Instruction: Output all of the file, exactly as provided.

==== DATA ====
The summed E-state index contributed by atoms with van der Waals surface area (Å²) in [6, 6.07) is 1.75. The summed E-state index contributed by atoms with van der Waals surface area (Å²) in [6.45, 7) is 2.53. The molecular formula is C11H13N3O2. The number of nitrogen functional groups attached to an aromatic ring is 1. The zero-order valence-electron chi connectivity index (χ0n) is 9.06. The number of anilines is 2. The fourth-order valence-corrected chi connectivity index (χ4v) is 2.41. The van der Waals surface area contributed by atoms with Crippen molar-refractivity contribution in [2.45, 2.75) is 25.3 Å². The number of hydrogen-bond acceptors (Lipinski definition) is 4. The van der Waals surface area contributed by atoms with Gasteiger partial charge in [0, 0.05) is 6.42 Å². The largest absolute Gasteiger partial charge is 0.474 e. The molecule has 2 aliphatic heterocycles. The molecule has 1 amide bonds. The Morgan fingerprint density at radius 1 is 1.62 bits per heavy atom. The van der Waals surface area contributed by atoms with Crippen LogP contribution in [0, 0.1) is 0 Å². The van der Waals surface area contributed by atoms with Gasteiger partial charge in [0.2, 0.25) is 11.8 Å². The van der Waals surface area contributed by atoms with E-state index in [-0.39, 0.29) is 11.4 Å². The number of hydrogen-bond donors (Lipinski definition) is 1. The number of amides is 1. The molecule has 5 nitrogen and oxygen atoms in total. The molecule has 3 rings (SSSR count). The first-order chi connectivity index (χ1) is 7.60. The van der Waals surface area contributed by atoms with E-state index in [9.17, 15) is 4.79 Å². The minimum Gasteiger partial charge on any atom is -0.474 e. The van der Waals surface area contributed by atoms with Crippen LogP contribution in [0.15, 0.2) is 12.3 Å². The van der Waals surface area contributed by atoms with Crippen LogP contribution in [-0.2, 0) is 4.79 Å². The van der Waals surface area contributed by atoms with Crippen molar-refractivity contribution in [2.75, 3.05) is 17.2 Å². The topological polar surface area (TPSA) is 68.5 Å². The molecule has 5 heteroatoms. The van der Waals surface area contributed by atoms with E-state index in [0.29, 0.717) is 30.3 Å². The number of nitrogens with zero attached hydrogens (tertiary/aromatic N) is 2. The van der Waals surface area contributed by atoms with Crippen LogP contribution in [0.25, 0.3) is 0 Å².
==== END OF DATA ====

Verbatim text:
The summed E-state index contributed by atoms with van der Waals surface area (Å²) in [6, 6.07) is 1.75. The summed E-state index contributed by atoms with van der Waals surface area (Å²) in [6.45, 7) is 2.53. The molecular formula is C11H13N3O2. The number of nitrogen functional groups attached to an aromatic ring is 1. The zero-order valence-electron chi connectivity index (χ0n) is 9.06. The number of anilines is 2. The fourth-order valence-corrected chi connectivity index (χ4v) is 2.41. The van der Waals surface area contributed by atoms with Crippen molar-refractivity contribution in [2.45, 2.75) is 25.3 Å². The number of hydrogen-bond acceptors (Lipinski definition) is 4. The van der Waals surface area contributed by atoms with Gasteiger partial charge in [0, 0.05) is 6.42 Å². The largest absolute Gasteiger partial charge is 0.474 e. The molecule has 2 aliphatic heterocycles. The molecule has 1 amide bonds. The Morgan fingerprint density at radius 1 is 1.62 bits per heavy atom. The van der Waals surface area contributed by atoms with Crippen LogP contribution in [0, 0.1) is 0 Å². The van der Waals surface area contributed by atoms with Gasteiger partial charge in [0.2, 0.25) is 11.8 Å². The van der Waals surface area contributed by atoms with E-state index in [-0.39, 0.29) is 11.4 Å². The number of hydrogen-bond donors (Lipinski definition) is 1. The number of amides is 1. The molecule has 5 nitrogen and oxygen atoms in total. The molecule has 3 rings (SSSR count). The first-order chi connectivity index (χ1) is 7.60. The van der Waals surface area contributed by atoms with E-state index in [9.17, 15) is 4.79 Å². The minimum Gasteiger partial charge on any atom is -0.474 e. The van der Waals surface area contributed by atoms with Crippen LogP contribution in [0.15, 0.2) is 12.3 Å². The van der Waals surface area contributed by atoms with Crippen LogP contribution in [-0.2, 0) is 4.79 Å². The van der Waals surface area contributed by atoms with Crippen molar-refractivity contribution in [2.75, 3.05) is 17.2 Å². The topological polar surface area (TPSA) is 68.5 Å². The molecule has 5 heteroatoms. The van der Waals surface area contributed by atoms with E-state index in [0.29, 0.717) is 30.3 Å². The number of nitrogens with zero attached hydrogens (tertiary/aromatic N) is 2. The van der Waals surface area contributed by atoms with Crippen LogP contribution in [0.25, 0.3) is 0 Å².